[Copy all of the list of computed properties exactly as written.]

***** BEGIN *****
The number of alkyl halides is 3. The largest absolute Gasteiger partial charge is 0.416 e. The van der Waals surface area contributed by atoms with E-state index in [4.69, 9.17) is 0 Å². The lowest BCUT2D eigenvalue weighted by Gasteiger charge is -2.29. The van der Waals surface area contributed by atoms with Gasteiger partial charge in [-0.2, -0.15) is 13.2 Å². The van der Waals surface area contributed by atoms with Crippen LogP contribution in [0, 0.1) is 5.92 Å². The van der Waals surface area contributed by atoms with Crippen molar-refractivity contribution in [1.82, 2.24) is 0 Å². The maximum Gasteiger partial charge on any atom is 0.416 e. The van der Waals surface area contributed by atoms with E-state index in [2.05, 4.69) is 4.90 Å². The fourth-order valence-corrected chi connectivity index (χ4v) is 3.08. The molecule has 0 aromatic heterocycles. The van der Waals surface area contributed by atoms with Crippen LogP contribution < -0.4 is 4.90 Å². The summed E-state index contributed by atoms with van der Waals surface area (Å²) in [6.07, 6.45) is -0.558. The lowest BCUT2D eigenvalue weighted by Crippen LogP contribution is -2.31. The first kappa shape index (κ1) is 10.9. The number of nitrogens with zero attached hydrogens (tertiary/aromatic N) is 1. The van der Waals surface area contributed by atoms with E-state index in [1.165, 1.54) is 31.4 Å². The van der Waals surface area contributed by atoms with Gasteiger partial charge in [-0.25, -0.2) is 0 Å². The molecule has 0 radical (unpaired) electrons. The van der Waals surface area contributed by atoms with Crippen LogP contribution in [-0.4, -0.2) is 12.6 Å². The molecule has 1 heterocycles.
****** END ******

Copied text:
The number of alkyl halides is 3. The largest absolute Gasteiger partial charge is 0.416 e. The van der Waals surface area contributed by atoms with E-state index in [4.69, 9.17) is 0 Å². The lowest BCUT2D eigenvalue weighted by Gasteiger charge is -2.29. The van der Waals surface area contributed by atoms with Gasteiger partial charge in [-0.2, -0.15) is 13.2 Å². The van der Waals surface area contributed by atoms with Crippen LogP contribution in [0, 0.1) is 5.92 Å². The van der Waals surface area contributed by atoms with Crippen molar-refractivity contribution in [1.82, 2.24) is 0 Å². The maximum Gasteiger partial charge on any atom is 0.416 e. The van der Waals surface area contributed by atoms with E-state index in [2.05, 4.69) is 4.90 Å². The fourth-order valence-corrected chi connectivity index (χ4v) is 3.08. The molecule has 0 aromatic heterocycles. The van der Waals surface area contributed by atoms with Crippen LogP contribution < -0.4 is 4.90 Å². The summed E-state index contributed by atoms with van der Waals surface area (Å²) in [6.07, 6.45) is -0.558. The lowest BCUT2D eigenvalue weighted by Crippen LogP contribution is -2.31. The first kappa shape index (κ1) is 10.9. The number of nitrogens with zero attached hydrogens (tertiary/aromatic N) is 1. The van der Waals surface area contributed by atoms with E-state index in [1.165, 1.54) is 31.4 Å². The van der Waals surface area contributed by atoms with Gasteiger partial charge in [-0.25, -0.2) is 0 Å². The molecule has 0 radical (unpaired) electrons. The van der Waals surface area contributed by atoms with Crippen LogP contribution in [-0.4, -0.2) is 12.6 Å². The molecule has 1 heterocycles.